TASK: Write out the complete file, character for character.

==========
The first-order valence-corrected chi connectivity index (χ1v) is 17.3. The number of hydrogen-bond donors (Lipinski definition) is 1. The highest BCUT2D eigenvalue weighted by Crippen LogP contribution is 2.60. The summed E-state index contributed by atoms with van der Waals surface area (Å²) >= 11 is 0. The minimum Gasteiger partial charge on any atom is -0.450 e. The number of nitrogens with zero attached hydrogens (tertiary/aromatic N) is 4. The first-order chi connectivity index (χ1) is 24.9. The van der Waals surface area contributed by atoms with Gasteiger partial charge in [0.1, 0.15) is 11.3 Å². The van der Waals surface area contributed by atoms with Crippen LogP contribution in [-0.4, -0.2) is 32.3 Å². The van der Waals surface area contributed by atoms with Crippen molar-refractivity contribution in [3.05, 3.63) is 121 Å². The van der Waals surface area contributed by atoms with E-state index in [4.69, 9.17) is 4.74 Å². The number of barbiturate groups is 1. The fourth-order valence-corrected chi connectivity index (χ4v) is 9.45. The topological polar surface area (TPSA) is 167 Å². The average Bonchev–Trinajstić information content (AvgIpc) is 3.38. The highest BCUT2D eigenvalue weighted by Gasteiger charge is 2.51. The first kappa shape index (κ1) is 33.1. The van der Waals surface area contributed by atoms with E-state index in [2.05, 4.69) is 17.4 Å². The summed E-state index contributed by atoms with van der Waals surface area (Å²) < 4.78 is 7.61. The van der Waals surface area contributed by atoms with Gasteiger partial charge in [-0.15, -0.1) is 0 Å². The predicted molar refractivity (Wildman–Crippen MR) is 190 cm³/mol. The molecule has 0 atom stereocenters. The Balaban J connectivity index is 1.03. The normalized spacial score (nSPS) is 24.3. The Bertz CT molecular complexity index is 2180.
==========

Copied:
The first-order valence-corrected chi connectivity index (χ1v) is 17.3. The number of hydrogen-bond donors (Lipinski definition) is 1. The highest BCUT2D eigenvalue weighted by Crippen LogP contribution is 2.60. The summed E-state index contributed by atoms with van der Waals surface area (Å²) >= 11 is 0. The minimum Gasteiger partial charge on any atom is -0.450 e. The number of nitrogens with zero attached hydrogens (tertiary/aromatic N) is 4. The first-order chi connectivity index (χ1) is 24.9. The van der Waals surface area contributed by atoms with Gasteiger partial charge in [0.1, 0.15) is 11.3 Å². The van der Waals surface area contributed by atoms with Crippen LogP contribution in [-0.4, -0.2) is 32.3 Å². The van der Waals surface area contributed by atoms with Crippen molar-refractivity contribution in [3.05, 3.63) is 121 Å². The van der Waals surface area contributed by atoms with E-state index in [4.69, 9.17) is 4.74 Å². The number of barbiturate groups is 1. The fourth-order valence-corrected chi connectivity index (χ4v) is 9.45. The topological polar surface area (TPSA) is 167 Å². The average Bonchev–Trinajstić information content (AvgIpc) is 3.38. The highest BCUT2D eigenvalue weighted by Gasteiger charge is 2.51. The first kappa shape index (κ1) is 33.1. The van der Waals surface area contributed by atoms with E-state index in [2.05, 4.69) is 17.4 Å². The summed E-state index contributed by atoms with van der Waals surface area (Å²) < 4.78 is 7.61. The van der Waals surface area contributed by atoms with Gasteiger partial charge in [-0.15, -0.1) is 0 Å². The predicted molar refractivity (Wildman–Crippen MR) is 190 cm³/mol. The molecule has 0 atom stereocenters. The Balaban J connectivity index is 1.03. The normalized spacial score (nSPS) is 24.3. The Bertz CT molecular complexity index is 2180.